BALTIMORE — Telemedicine is advancing rapidly from the "show me" stage to the "help me" phase, judging by the activity and attendee makeup of this year's American Telemedicine Association convention.
Compared with, say, five years ago, stories coming from both educational presentations and in many of the 525 exhibitor booths are about "not just doing a pilot project, not just the results of a demonstration, but this is a change in the way the health system is doing business," said Jonathan Linkous, the only CEO in the trade group's 21-year existence. "It is a permanent change in the way that health care is delivered."
Attendance this year hit 5,000, a step or so above the 4,400 last year, but the story was in who were there rather than how many. Some health care delivery systems took booth space, but, said Linkous, "Every one of the large systems is here. They may not always be present on the floor, but they're all here at the conference, because they're all moving into [telemedicine]. I've had a dozen meetings in the last couple of days with health systems. They're all asking the same questions, they're all doing the same thing."
Talking about operational efficiencies is "so much of a marked change over talking about whether you can do this technology," he said. "What's important now is, how do we deal with a huge patient load of 5,000, 10,000 patients who are having monitoring because of some chronic failure?"
The telemedicine industry now has to rise to the occasion, and it may have its hands full. "This show is bigger, and there's a lot more product that we're starting to see out there, but I really do believe that we're in that high-school experimental phase, getting to know ourselves," said Kent Dicks, CEO of Alere Connected Health, Scottsdale, Ariz. "I think we are moving from PowerPoints to production," which is what he said the industry had been doing for years while figuring out a clear role. But he adds, "It is an industry that's still trying to find its way."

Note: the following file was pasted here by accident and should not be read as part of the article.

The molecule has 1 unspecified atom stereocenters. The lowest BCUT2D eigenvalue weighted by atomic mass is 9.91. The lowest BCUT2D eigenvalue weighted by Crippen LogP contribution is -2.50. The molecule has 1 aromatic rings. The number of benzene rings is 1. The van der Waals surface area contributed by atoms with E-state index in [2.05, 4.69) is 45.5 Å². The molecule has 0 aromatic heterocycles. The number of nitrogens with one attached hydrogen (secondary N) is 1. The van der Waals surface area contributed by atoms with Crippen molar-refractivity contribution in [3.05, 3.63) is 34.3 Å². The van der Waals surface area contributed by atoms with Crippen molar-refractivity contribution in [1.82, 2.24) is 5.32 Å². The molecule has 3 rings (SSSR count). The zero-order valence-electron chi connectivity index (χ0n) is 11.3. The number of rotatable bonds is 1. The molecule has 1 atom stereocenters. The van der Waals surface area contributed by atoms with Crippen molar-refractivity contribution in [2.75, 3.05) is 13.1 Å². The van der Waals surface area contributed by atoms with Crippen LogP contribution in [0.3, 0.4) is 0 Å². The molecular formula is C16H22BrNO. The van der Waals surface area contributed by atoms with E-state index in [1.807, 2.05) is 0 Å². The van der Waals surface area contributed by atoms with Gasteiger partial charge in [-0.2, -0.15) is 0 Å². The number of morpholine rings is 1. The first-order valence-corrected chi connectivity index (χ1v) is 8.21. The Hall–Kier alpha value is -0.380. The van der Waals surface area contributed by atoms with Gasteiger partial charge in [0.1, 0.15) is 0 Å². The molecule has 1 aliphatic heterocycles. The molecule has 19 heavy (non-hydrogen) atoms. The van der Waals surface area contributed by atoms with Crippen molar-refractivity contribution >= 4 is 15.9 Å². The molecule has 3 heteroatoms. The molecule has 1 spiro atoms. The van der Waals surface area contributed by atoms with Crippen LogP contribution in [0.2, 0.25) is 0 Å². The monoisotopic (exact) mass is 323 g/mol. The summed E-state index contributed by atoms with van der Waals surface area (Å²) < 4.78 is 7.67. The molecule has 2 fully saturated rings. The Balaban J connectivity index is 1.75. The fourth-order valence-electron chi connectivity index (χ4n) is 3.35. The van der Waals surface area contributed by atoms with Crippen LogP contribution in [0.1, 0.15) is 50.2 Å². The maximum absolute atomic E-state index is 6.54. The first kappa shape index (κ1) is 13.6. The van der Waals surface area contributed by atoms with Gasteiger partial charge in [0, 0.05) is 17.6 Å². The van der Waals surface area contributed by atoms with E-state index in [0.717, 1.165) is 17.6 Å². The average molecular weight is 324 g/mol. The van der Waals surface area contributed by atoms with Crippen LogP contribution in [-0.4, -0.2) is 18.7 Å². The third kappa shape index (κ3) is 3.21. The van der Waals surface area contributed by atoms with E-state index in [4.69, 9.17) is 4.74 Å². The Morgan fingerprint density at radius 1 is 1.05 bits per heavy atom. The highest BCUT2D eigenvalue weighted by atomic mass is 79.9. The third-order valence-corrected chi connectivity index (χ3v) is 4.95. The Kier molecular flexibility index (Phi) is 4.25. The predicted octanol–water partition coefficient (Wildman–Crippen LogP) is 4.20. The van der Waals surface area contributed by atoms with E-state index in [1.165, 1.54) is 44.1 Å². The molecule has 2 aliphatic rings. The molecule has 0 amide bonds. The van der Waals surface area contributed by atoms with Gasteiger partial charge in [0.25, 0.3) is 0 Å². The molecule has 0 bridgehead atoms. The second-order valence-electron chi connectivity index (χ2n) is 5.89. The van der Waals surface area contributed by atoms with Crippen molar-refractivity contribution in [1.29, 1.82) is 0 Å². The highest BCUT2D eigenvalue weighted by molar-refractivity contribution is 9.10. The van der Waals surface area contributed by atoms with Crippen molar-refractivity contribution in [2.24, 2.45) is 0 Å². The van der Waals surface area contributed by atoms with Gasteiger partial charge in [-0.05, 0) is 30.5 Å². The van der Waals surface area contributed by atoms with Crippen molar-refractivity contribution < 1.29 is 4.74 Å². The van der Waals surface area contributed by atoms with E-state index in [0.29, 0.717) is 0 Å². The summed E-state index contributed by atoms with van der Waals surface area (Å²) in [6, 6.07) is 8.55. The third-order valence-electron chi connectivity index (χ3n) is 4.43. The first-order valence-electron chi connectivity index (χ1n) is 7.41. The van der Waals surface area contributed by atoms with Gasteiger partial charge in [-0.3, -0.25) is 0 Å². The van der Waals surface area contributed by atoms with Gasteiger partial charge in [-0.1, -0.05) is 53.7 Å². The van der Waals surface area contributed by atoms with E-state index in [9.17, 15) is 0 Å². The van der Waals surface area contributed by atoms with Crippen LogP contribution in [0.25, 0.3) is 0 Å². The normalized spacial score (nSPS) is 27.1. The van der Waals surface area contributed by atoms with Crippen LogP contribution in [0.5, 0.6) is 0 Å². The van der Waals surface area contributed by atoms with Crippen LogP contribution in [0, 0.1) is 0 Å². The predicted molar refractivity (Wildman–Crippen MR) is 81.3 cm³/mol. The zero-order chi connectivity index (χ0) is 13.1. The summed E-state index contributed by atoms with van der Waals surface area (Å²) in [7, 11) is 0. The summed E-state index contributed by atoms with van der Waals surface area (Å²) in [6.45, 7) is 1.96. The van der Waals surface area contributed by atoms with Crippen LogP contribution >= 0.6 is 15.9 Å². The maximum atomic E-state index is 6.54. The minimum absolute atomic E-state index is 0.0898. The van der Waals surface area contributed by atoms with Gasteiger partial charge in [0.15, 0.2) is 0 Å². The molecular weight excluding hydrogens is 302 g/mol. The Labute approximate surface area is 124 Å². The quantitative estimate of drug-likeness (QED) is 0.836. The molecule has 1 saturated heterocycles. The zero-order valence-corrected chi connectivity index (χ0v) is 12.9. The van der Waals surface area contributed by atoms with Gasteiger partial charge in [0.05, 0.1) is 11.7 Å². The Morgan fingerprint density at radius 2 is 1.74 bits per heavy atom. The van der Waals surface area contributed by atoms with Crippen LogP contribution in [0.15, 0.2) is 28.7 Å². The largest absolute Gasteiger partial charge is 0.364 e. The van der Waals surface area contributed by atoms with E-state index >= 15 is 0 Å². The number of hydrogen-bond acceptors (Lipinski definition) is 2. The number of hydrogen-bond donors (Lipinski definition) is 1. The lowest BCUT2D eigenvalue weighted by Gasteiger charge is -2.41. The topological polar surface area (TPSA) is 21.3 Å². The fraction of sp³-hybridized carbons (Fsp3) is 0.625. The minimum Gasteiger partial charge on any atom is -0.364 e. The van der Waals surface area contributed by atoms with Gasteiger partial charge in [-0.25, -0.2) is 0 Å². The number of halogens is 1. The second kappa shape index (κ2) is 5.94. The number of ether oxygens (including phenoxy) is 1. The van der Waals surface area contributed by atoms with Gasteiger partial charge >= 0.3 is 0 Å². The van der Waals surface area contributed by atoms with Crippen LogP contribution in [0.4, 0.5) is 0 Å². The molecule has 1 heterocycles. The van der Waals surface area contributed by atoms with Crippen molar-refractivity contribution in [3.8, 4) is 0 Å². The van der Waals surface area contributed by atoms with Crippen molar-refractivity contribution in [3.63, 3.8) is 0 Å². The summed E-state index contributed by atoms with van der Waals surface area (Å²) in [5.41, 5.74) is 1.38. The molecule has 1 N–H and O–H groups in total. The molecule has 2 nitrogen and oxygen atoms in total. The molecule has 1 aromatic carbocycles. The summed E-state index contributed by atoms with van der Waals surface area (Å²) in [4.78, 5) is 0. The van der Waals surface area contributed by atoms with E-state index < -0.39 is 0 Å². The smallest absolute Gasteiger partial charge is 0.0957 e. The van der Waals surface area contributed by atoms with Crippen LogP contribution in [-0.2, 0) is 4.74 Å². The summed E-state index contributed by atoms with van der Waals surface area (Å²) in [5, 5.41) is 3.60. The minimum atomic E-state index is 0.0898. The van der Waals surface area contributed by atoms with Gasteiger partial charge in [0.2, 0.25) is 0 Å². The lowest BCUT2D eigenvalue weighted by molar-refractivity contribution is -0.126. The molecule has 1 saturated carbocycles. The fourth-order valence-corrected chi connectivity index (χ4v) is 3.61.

The use of devices such as those for monitoring patients in their homes is set to change drastically, said John Bojanowski, president of Honeywell HomMed, Brookfield, Wis. Historically, monitoring base stations and metrics devices were plugged into a wall jack, placed in homes for homebound, really sick patients. New pressures coming to bear on hospitals to mind a chronically ill, at-risk population will greatly expand the profile of who should get a new style of mobile home monitoring, he said. Moving from a fragile to active population, mobility becomes important. For example, a patient can go somewhere else for a week and take it all with, which encourages an active role in health.